The Bureau of Economic Analysis released its Personal Consumption Expenditures (PCE) last week and it was a market-moving number. It showed that inflation rose 0.2% in June, which was in line with estimates. Year-over-year, PCE decreased from 3.8% to 3%, which was also in line with expectations. Last year this index peaked at around 7% so this was a very large improvement. Core PCE, which removes volatile food and energy prices, rose 0.2% for the month. Year-over-year it decreased by 0.5% from 4.6% to 4.1%, which was also below expectations. Don’t forget this is also the Fed’s favorite gauge of inflation and with their upcoming Fed meeting on September 20th, this may help them see that raising their Federal Funds rate again might not be needed. To help curb or slow inflation the Fed has been raising its rate and just raised it again by 25 basis points last week. If they see inflation slowing which it clearly is, they might pause future raises and show the markets that their goals are on track to be hit.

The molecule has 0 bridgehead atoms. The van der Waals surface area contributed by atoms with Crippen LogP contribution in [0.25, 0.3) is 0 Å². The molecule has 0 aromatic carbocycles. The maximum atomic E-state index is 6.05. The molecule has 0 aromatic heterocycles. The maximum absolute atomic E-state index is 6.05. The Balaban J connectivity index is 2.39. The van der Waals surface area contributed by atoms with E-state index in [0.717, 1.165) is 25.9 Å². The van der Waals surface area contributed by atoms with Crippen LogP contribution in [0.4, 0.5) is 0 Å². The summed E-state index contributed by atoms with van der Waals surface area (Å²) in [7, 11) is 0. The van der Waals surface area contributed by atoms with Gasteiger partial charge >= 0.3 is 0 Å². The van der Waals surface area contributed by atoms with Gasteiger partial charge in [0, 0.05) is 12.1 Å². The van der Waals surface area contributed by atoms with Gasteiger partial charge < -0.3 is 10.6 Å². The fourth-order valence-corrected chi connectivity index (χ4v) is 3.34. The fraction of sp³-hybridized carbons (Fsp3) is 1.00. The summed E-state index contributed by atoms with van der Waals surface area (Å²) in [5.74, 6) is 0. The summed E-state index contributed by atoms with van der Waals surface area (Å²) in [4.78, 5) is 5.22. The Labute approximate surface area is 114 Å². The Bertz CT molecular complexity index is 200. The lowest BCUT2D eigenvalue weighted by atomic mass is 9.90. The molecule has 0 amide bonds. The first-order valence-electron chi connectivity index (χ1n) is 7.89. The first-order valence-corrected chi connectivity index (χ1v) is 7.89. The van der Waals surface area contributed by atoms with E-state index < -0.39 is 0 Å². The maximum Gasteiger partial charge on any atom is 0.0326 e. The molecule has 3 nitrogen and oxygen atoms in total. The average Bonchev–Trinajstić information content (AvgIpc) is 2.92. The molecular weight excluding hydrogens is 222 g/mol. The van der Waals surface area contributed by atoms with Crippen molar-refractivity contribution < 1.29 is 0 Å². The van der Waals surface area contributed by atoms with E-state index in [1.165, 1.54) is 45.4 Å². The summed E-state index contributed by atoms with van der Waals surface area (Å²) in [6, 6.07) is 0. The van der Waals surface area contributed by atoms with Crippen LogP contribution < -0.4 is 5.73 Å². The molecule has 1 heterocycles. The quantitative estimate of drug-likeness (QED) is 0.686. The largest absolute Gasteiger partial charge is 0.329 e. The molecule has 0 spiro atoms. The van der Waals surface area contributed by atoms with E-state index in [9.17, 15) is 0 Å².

As inflation dissipates the Bond market draws more attraction from investors. As demand for Bonds increases, Bond pricing increases. When Bond pricing increases, longer-term interest rates decrease. When the PCE was reported, Bonds jumped up over 30 basis points. Again, as inflation continues to cool, we should be seeing a more favorable bond market which will lead to lower mortgage rates going forward.